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794 F.

2d 1533

UNITED STATES of America, Plaintiff-Appellee,


v.
Luis Gustavo GUALDADO, Domingo Fernandez, Francisco
Morales,
Defendants-Appellants.
No. 85-6061

Non-Argument Calendar.
United States Court of Appeals,
Eleventh Circuit.
July 28, 1986.
Bruce A. Zimet, Ft. Lauderdale, Fla., for Gualdado.
Robert D. Hertzberg, Amanda Maxwell, Miami, Fla., for Fernandez.
R. Jerome Sanford, Miami, Fla., for Morales.
Leon B. Kellner, U.S. Atty., Robert M. Lipman, Linda Collins-Hertz,
Sonia Escobio O'Donnell, William T. Shockley, Asst. U.S. Attys., Miami,
Fla., for plaintiff-appellee.
Appeals from the United States District Court for the Southern District of
Florida.
Before HILL and VANCE, Circuit Judges, and BROWN* , Senior Circuit
Judge.
PER CURIAM:

Appellants Domingo Fernandez, Luis Gustavo Gualdado and Francisco Morales


appeal their convictions of various crimes arising from their attempt to smuggle
into this country a large quantity of cocaine. We affirm.

1. The evidence presented at trial was sufficient to support appellants'

convictions on the conspiracy and substantive offenses. Evidence viewed in the


light most favorable to the government indicates that appellants were
transporting cocaine, valued at approximately one billion dollars, in a powerful
racing boat capable of eluding many customs vessels. When initially observed
by Customs officials appellants were operating under cover of darkness and
without navigation lights. Appellants, with Morales at the helm, took evasive
action after being approached by the Customs officials and continued their
attempts to avoid capture even after these officials fired upon their boat. During
the ensuing chase Fernandez and Gualdado discarded duffle bags, later
determined to be filled with cocaine, from the boat and washed the storage area
with gasoline, a practice commonly employed to obliterate traces or odor of
cocaine. This evidence was sufficient to demonstrate each appellant's
knowledge of a large amount of cocaine aboard the boat, the intent to smuggle
that cocaine into this country, the existence of an agreement among and
involving appellants regarding this enterprise, and appellants knowing or
voluntary participation in furtherance of this illegal venture. See United States
v. Cruz-Valdez, 773 F.2d 1541 (11th Cir.1985).
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2. Appellants contend that there was insufficient evidence to support their


convictions of assault with a deadly weapon arising from appellant Morales'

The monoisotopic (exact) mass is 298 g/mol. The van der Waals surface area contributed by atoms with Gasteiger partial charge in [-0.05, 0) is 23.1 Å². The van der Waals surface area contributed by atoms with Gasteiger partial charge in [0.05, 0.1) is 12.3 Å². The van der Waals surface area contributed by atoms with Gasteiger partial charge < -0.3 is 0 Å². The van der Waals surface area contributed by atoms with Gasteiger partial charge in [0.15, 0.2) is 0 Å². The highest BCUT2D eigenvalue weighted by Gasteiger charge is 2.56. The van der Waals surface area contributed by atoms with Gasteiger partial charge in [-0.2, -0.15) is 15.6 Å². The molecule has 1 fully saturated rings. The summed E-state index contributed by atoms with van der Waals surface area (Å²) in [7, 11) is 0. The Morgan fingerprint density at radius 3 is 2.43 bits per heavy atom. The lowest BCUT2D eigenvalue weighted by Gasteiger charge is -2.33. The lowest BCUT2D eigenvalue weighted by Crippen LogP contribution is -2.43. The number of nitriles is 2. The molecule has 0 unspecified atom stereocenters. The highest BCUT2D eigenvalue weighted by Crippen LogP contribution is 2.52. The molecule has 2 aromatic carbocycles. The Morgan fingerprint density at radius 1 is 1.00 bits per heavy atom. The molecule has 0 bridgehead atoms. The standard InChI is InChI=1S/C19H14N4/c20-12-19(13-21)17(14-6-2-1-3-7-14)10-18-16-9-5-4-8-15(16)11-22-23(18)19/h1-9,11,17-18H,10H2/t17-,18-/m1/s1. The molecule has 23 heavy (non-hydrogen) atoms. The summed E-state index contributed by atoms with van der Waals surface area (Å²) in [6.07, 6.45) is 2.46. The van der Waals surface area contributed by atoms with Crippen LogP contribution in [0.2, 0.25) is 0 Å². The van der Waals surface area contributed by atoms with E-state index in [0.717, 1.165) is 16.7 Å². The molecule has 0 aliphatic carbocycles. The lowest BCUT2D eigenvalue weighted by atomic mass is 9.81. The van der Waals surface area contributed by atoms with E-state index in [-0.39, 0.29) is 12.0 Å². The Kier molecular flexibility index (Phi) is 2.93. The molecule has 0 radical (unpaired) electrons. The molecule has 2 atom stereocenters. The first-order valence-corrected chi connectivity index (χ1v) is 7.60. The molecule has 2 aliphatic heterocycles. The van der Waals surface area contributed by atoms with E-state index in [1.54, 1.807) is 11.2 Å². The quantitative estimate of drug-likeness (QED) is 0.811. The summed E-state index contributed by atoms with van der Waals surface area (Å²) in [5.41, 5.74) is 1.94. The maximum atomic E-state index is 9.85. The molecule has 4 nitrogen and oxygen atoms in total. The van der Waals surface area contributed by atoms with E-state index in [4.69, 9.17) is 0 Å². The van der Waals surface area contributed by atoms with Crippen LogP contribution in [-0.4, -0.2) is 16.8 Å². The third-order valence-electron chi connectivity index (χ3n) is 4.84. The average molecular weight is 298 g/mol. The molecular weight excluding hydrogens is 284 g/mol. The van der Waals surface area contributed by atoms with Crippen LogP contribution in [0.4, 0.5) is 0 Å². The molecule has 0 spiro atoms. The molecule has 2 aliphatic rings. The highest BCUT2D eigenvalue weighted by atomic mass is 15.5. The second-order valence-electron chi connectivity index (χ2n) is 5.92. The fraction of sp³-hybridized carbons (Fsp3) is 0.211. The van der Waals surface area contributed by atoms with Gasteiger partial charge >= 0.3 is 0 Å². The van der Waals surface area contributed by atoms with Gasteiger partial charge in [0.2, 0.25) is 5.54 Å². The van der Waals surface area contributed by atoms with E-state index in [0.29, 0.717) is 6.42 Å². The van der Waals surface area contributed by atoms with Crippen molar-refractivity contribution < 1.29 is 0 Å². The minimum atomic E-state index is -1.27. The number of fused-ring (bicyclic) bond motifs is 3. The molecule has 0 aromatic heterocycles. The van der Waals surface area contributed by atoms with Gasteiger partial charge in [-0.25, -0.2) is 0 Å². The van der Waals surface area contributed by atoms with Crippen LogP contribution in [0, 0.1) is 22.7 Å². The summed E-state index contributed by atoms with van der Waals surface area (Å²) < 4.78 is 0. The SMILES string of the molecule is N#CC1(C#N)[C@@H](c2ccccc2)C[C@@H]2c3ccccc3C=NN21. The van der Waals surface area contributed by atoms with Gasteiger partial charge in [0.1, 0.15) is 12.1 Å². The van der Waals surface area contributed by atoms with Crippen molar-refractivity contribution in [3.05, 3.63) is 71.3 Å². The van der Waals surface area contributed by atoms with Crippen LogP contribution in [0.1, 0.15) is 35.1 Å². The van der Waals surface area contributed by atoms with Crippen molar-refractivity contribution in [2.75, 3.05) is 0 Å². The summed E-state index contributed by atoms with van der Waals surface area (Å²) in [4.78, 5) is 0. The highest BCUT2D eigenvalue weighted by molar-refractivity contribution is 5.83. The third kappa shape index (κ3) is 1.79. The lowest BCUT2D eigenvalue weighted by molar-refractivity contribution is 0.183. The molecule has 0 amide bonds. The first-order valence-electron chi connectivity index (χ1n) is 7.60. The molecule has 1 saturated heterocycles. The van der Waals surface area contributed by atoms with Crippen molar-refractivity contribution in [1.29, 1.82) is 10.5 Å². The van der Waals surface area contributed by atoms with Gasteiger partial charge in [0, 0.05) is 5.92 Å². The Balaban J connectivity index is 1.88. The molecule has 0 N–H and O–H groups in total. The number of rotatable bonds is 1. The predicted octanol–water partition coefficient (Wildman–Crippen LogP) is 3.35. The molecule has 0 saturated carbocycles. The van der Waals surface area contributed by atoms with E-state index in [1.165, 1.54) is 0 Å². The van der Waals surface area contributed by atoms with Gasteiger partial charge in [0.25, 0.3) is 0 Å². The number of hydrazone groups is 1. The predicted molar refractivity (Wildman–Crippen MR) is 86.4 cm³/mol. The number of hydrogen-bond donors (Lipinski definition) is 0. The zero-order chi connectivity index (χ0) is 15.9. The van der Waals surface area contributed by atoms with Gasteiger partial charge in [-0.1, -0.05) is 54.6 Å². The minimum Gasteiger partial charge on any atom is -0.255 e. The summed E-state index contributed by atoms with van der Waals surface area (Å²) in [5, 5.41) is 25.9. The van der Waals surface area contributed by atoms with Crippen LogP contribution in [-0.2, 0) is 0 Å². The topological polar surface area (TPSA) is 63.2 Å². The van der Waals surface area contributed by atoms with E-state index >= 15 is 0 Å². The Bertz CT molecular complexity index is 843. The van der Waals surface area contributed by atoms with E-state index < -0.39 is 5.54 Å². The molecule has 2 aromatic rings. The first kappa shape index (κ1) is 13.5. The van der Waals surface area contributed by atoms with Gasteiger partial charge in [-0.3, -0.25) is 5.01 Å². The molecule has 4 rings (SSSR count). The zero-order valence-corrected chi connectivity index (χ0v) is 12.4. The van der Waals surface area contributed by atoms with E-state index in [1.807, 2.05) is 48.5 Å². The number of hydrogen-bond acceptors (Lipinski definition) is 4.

attempts during the ensuing chase to ram a pursuing Customs vessel. The
manner in which the boat was used clearly turned that vessel into a deadly
weapon. "Almost any object which as used or attempted to be used may
endanger life or inflict great bodily harm, or which is likely to produce death or
great bodily injury, can in some circumstances be a 'dangerous weapon.' "
United States v. Barber, 297 F.Supp. 917 (D.C.Del.1969). Appellants were
traveling at high rates of speed when the attempted rammings occurred.
Testimony was elicited that had Morales been successful he would have
severely damaged the Customs vessel and posed a substantial danger to the
lives of the personnel aboard, while because of the construction of appellants'
vessel it would likely have survived the ramming. An automobile has been held
to constitute a deadly weapon when used to run down a law enforcement
officer. United States v. Manelli, 667 F.2d 695 (8th Cir.1981). Likewise, in this
instance appellants' boat, used in an attempt to ram the vessel of Customs
officials, also could properly be considered a deadly weapon.

As to whether Morales' actions could be attributed to Gualdado and Fernandez,


the substantive crimes committed by a member of a conspiracy are attributable
to other co-conspirators if the crimes are reasonably foreseeable as a necessary
or natural consequence of the unlawful agreement. United States v. Alvarez,
755 F.2d 830, 848 (11th Cir.1985). That commission of the substantive crime
was originally unintended is not determinative. Id. at 851. In Alvarez, the court

noted that the magnitude of the drug transaction was a critical factor in the
court's determination that the use of deadly force was reasonably foreseeable.
The value of the cocaine at issue here far exceeded that in Alvarez, such that
appellants "must have been aware of the likelihood ... that deadly force would
be used, if necessary, to protect the conspirators' interest." Id. at 849. Further,
Fernandez and Gualdado participated in the events leading up to the attempted
rammings. After the initial attempt, Fernandez and Gualdado commenced
jettisoning the illegal cargo, lightening the load of the boat and allowing them
to achieve higher rates of speed. In reviewing the record, we find ample
evidence to support the jury's conclusion that the attempted rammings were a
reasonably foreseeable consequence of appellants conspiracy to smuggle
cocaine into this country.
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3. The jury instructions on whether Morales' attempts to ram the Customs


vessel could be charged to Fernandez and Gualdado did not constitute "plain
error." Taken as a whole, the instructions adequately informed the jury that to
charge co-conspirators with the substantive offenses of a conspirator those
offenses must have been reasonably foreseeable to the co-conspirators beyond a
reasonable doubt.

AFFIRMED.

Honorable John R. Brown, Senior U.S. District Judge for the Fifth Circuit,
sitting by designation